New Secure Flight Procedures Required By TSA - My Family Travels

New screening protocols, full body scans and mandatory ID verification at least 72 hours in advance of flights are among new regulations.

In response to two packages sent by air freight to the United States and found to contain explosive devices, the Department of Homeland Security (DHS) has issued new alerts asking for traveler cooperation in the battle against terrorism. According to their consumer outreach: "DHS has taken a number of steps to enhance security. The public may recognize specific enhancements including heightened cargo screening and additional security at airports."

Heightened Cargo & Passenger Screening

DHS has announced that inbound cargo targeting rules have been adapated to reflect the latest intelligence, creating new screening procedures for select cargo. Additionally, the DHS has ordered a halt on all air cargo coming from Yemen and Somalia until those countries have new security measures in place.

Certain items such as toner and ink cartridges over 16 ounces (used in the recent attempts) will be prohibited on passenger aircraft in both carry-on bags and checked bags on domestic and international flights in-bound to the United States.

As they have in past years, passengers should remain vigilant about their surroundings and belongings, and continue to expect an unpredictable mix of security layers that include explosives trace detection, advanced imaging technology, canine teams and pat downs, among others. Families planning holiday travel should prepare children for the variety of airport security stations they may have to traverse on the way to their plane, or even entering important government buildings and public institutions as they travel around the United States.

Heightened Passenger Identification Systems

In another security measure, beginning November 1, 2010 the Transportation Security Administration (TSA) is enforcing the Secure Flight program to provide uniform watch list matching. According to the TSA, by establishing one consistent way to match travelers with names that are on a terror watch list, Secure Flight enhances aviation security and helps to make travel easier for passengers.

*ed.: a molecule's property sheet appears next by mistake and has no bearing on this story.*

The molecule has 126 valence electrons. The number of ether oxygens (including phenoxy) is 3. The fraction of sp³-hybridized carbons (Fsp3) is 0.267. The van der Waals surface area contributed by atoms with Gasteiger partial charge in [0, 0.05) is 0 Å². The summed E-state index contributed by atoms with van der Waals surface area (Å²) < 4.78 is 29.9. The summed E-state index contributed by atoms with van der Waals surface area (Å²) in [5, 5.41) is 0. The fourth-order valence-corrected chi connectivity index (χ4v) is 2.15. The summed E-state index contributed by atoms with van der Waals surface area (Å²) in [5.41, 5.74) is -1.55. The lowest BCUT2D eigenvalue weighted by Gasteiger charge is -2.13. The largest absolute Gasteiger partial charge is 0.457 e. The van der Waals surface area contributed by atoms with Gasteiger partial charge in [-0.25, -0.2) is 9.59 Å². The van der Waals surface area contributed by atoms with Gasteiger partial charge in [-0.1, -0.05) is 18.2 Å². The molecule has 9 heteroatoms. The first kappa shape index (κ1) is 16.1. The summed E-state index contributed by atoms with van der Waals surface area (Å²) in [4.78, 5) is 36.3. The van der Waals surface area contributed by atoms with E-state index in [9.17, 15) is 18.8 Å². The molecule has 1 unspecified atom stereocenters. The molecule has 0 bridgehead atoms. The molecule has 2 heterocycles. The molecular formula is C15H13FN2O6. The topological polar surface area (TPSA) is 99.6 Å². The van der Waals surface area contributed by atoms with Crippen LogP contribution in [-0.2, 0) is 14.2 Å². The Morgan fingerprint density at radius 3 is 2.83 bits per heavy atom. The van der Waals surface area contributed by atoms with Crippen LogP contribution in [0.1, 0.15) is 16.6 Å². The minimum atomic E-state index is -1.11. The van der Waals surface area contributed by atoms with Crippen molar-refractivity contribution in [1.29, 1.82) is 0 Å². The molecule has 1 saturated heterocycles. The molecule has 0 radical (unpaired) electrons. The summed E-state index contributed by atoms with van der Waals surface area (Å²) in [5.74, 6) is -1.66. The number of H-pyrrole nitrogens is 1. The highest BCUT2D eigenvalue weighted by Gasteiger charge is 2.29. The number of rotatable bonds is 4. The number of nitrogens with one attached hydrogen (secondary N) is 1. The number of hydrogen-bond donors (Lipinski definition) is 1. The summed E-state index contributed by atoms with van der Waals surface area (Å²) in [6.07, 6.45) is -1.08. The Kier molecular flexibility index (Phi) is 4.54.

While enhanced IDs may be acceptable to travelers, the new backscatter X-Ray security devices being implemented in U.S. Airports, plus the enhanced patdowns that many passengers are subjected to, have raised enormous concerns. Air Rage by humiliated passengers and privacy advocates has grown to the point that a recent TravelGuard insurance survey found that, over Thanksgiving, 43% of those polled plan to arrive to the airport earlier than ever before, and 35% plan to depart a few days earlier than usual and/or return a few days after the holiday. 

How will Secure Flight Affect My Family?

Nonetheless, the Secure Flight program is here to stay. It requires that all passengers of any age have Secure Flight Passenger Data (SFPD) in their flight reservation at least 72 hours prior to departure. This is required no matter the destination or the age of each passenger, similar to the ESTA program required of foreigners visiting the U.S. You will be unable to travel without providing this information.